HOLLYWOOD is notorious for giving its second-best roles to women, and the situation clearly hasn't changed when a superficial romp like ``Postcards From the Edge'' represents the best a major studio can come up with in exploring women's issues. Filmmakers often follow the same pattern in other parts of the world, reserving their most substantial opportunities for male performers and characters. So it's a special pleasure to find strong, admirable women at the heart of two new movies due soon in American theaters - pictures made far from Hollywood, but universal in their themes and richly accessible in their styles. Both were featured in the recent Toronto Festival of Festivals, and then traveled to the New York Film Festival.
The Nasty Girl, a West German film directed by Michael Verhoeven, is named after Sonja, its young heroine. She earns that ``nasty'' label when she innocently enters an essay competition. The problem isn't her literary ambition but rather the topic she decides to write about: ``My Town During the Third Reich.''
Sonja already has a reputation as her school's best writer. For some reason, though, the local grown-ups aren't eager to help her investigate this particular subject. Hems and haws greet her requests for information, and the authorities withhold city and church records from her.
Why? She doesn't learn the specifics until years later, when she's a grown woman with children of her own - and with a lingering curiosity about just what happened in her ordinary Bavarian town during the Nazi era. She continues her inquiry, running up against more concerted opposition from townspeople who obviously have plenty to hide.
Never have the themes of Nazism and the Holocaust been treated with more irony and mordant humor than Mr. Verhoeven gives them here; yet he doesn't forget the deadly seriousness of his subject, or the continuing importance of remembering and condemning the horrors of the Third Reich. One of the film's ringing achievements is to bring new immediacy to this subject through the use of humor, aimed not only at human foibles but also at earlier Holocaust films, which Verhoeven subtly satirizes - filling the backgrounds with projected images in the manner of Hans-J"urgen Syberberg, for instance, and peppering the action with Marcel Ophuls-type interviews.
These details will be valued most by people familiar with the long tradition of films on the Nazi era, but all audiences can appreciate the energy and inventiveness they give Verhoeven's movie. He told me during last spring's Cannes film festival that he wanted to avoid the prettiness and technical slickness that mark so many recent productions, and this decision has much to do with the movie's surprising impact. It also helped Verhoeven (who isn't related to Dutch filmmaker Paul Verhoeven, of ``Robocop'' fame) earn the Berlin Film Festival's best-director award.
Equally worth celebrating is the rollicking performance of Lena Stolze as the ``nasty'' heroine, whom she plays all the way from girlhood to motherhood, and Axel de Roche's clever cinematography. ``The Nasty Girl'' is uncommonly smart, bitingly dramatic, and hilariously funny. It deserves the international acclaim it has already started to reap.
THE film An Angel at My Table comes from New Zealander Jane Campion, whose ``Sweetie'' was a much-discussed success with American audiences last year. Her new movie is based on autobiographical works by New Zealand author Janet Frame, whose life has included the best and worst of experiences - from the exhilaration of literary creation and renown to the despair of being labeled mentally ill (and almost subjected to crippling psychosurgery) by a society whose narrow definition of ``normal'' can be crippling and confining to a truly creative spirit.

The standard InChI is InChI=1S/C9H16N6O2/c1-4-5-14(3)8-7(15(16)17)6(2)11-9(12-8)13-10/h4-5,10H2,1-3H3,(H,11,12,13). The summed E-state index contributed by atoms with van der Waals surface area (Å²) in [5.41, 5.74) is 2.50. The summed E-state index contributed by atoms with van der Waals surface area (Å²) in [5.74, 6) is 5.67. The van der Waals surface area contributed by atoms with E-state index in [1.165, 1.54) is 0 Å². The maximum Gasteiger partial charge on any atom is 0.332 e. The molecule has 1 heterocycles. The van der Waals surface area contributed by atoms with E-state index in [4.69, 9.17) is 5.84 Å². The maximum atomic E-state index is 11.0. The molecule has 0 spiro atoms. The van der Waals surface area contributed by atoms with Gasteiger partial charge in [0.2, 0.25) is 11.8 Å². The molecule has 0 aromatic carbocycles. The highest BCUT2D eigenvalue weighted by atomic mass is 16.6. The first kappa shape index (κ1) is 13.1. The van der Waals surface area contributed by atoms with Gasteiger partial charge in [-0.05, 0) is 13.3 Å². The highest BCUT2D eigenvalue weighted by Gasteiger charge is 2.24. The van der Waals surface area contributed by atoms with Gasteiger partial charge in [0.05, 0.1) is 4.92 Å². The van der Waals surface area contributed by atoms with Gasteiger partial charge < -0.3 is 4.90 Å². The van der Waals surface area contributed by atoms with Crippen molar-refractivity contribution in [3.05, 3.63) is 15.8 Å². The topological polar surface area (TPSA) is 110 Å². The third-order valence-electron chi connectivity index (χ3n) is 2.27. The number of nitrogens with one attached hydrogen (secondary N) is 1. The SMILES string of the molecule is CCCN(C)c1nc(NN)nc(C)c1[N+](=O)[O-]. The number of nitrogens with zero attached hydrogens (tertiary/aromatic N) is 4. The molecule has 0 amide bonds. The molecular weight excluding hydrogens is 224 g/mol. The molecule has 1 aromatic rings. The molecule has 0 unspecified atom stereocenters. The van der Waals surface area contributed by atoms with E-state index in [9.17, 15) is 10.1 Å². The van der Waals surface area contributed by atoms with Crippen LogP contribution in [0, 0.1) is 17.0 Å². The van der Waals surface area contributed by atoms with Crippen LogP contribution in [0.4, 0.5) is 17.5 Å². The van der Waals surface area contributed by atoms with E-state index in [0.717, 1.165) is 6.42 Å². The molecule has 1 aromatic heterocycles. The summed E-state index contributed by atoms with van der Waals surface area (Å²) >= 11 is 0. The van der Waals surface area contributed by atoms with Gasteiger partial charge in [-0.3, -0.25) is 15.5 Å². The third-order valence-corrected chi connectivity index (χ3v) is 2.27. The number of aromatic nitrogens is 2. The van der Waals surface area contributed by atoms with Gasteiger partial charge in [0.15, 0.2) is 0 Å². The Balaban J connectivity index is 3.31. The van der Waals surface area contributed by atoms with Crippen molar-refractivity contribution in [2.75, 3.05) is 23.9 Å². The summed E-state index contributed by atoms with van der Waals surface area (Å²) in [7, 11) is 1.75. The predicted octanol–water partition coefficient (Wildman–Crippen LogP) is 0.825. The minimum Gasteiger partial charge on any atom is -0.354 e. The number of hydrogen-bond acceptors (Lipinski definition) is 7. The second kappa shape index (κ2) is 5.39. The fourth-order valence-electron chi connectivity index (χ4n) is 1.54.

``Sweetie,'' which also took on the subject of psychological problems, was best when it depicted visionary dreams with surprising clarity in its early scenes; it grew weaker when Ms. Campion moved the focus directly to a mentally ill person without generating a clear-cut sense of empathy and compassion.
``An Angel at My Table'' falls into no such trap. Its treatment of Ms. Frame is insightful and sympathetic, capturing her joys and sorrows with unfailing delicacy. Only at the last moment does the movie let down a bit, allowing the mood to become a little coy. This happens after some two-and-a-half hours of first-rate storytelling, however, and amounts to a momentary lapse rather than a full-fledged flaw.
The movie is expertly made, with special credit going to the three actresses who play the heroine at different stages of her life: Alexian Keogh as a child, Karen Ferguson as a teenager, and Kerry Fox as a young woman. Besides suggesting that New Zealand is a treasure trove of magnetic red-haired actresses, they give the film touches of emotional depth that couldn't be faked by lesser talents. The movie is also exquisitely shot by cinematographer Stuart Dryburgh and director Campion, who told me recently that she still relies heavily on her background as a painter.
``An Angel at My Table'' was made as a three-part miniseries for New Zealand television, and Campion has adapted it into a continuous 150-minute drama for its theatrical release; its real-life heroine endorsed and cooperated with the enterprise from the beginning. It is a superbly crafted and endlessly involving movie. Nobody concerned with the special challenges faced by creative women - or with the human condition as a whole, for that matter - should even think of missing it.